They were a superstitious lot, those old Lancastrians. Naturally they were worried by a myriad of things unseen – the boggarts and ghosts that haunt this county – but they also held superstitious beliefs about all kinds of perfectly visible animals and birds. The living creatures all around them could foretell the weather if you understood the signs in their behaviour (I well remember my mother teaching me that when cows were lying down, rain was on the way) but they could also foretell death and disaster. Sometimes their mere presence was a simple good omen, maybe a promise of riches to come or even marriage, but just as often they were a harbinger of bad luck.
In old times, cats and dogs enjoyed the same close relationship with their owners as they do today, but they were also expected to earn at least part of their keep by keeping down vermin, hunting for rabbits for the table, or rounding up sheep. They were also able to foretell the weather; if a cat was sharpening its claws on the furniture, or if it was unusually lively about the house, these were sure signs of windy weather. If, when washing, a cat assiduously pulled its paw over its whole head, the weather would definitely be fine. If not, it would soon rain.
If a kitten chose to come and live in a house, it was a lucky omen – but if an old cat was approaching the end of its life, allowing it to die in the house would bring bad luck. Cats were never allowed to sleep with their people, because they were believed to suck their breath and their health away; likewise, playing too much with a cat would result in illness, especially if you happened to swallow a cat-hair, for you would surely die.
Dogs, being more affectionately and loyally connected to their owners than cats, were said to have prior knowledge of impending sickness or death and would let it be known by howling at the door of the soon-to-be-afflicted person’s house. If a dog was driven away from a house and kept returning, a death would certainly follow. A whining dog foretold bad times coming, unless a sensible reason could be found for its distress.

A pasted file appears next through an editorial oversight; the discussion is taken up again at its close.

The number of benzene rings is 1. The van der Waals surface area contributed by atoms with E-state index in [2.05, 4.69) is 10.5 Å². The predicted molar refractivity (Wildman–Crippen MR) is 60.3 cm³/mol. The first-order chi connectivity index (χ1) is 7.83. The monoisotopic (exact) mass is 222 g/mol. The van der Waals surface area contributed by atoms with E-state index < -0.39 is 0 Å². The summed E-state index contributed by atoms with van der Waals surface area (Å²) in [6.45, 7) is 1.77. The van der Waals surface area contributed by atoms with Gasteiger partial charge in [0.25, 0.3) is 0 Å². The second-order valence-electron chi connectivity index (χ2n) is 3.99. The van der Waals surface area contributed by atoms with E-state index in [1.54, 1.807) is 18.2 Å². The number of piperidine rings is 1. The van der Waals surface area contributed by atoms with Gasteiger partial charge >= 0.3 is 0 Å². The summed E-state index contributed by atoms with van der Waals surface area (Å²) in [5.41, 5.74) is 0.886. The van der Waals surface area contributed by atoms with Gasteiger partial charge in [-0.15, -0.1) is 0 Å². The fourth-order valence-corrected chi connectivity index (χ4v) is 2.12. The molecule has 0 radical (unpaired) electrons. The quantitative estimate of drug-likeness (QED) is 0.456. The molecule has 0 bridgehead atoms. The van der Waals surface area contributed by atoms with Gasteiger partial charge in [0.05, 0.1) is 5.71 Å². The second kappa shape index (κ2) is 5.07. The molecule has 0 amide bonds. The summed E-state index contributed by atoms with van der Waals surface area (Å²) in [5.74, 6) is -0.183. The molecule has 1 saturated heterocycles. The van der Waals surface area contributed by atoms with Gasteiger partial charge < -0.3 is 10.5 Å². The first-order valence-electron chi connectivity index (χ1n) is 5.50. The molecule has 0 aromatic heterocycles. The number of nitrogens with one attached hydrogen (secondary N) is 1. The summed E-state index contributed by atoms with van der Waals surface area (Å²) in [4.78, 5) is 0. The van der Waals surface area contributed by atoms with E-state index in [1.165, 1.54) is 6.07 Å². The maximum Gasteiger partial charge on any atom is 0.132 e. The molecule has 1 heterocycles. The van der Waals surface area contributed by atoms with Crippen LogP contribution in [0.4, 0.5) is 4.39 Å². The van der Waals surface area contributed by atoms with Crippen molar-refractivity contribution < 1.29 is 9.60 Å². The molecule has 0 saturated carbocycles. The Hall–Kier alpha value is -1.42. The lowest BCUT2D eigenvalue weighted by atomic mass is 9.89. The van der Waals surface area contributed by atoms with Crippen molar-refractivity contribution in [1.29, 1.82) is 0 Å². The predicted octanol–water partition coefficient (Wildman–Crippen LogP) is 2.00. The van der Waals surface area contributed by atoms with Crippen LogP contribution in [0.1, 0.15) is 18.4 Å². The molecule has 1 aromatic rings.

Another animal commonly found in houses was the cricket, who liked the warmth of the fireplace and chimney. The presence of crickets was considered lucky and if they abandoned the house, it was a sure sign of approaching woes.
Birds were also believed to have uncanny knowledge of people’s lives. Canaries were common family pets, loved for their cheerful singing – but their mood was watched carefully because their silence was not a good sign. Numerous wild birds, however, had more definite superstitions attached to them.
A jackdaw paying a visit to a house where a sick person lay was always rapidly chased away as it was an omen of death. Similarly, a dove was seen as an angel coming to take the sick person to heaven. In spring, the cuckoo’s first call was always listened for eagerly, for if the sound came from the east and if coins were in one’s pocket, then it was certain that there would be no money worries for the rest of the year. Swallows nesting in the eaves of a house were lucky and their annual return a welcome sight – but if they did not return, the household would fear bad luck.
Everyone knows that magpies can tell the future. A lone magpie is unlucky – raise your hat in greeting and all will be well. There is a rhyme, known all over the country, which lists the futures predicted by seeing different numbers of magpies;
One for sorrow, two for joy
Three for a girl, four for a boy
Five for silver, six for gold
Seven for a secret never to be told
A much older version of the rhyme, recorded in 1780, says;
One for sorrow
Two for mirth
Three for a wedding
And four for death
An alternative version takes the number of magpies up to ten;
One for sorrow, two for luck (or mirth)
Three for a wedding, four for death (or birth)
Five for silver, six for gold
Seven for a secret, not to be told
Eight for heaven, nine for hell
And ten for the devil’s own sell!
An old Lancastrian version includes a witch;
One for sorrow, two for mirth
Three for a wedding, four for a birth
Five for riches, six for poor
Seven for a witch, I can tell you no more
And another version also recorded in Lancashire – dating possibly from the times of the Napoleonic Wars – ends in a very interesting fashion;
Five for a fiddle, six for a dance,
Seven for England, eight for France.
But whichever version you prefer, one thing is certain, that to see a lone magpie is unlucky. So remember – tip your hat to him if he crosses your path.
Finally, there is one particular Lancashire superstition connected to the common snail which makes me smile – for it is considered that catching a black snail by its horns and throwing it over one’s left shoulder is a very lucky thing to do. Lucky maybe, but not for the squeamish, and as snails rapidly withdraw their ‘horns’ at the first sign of interference, I’d think that this particular method of attracting luck is virtually impossible!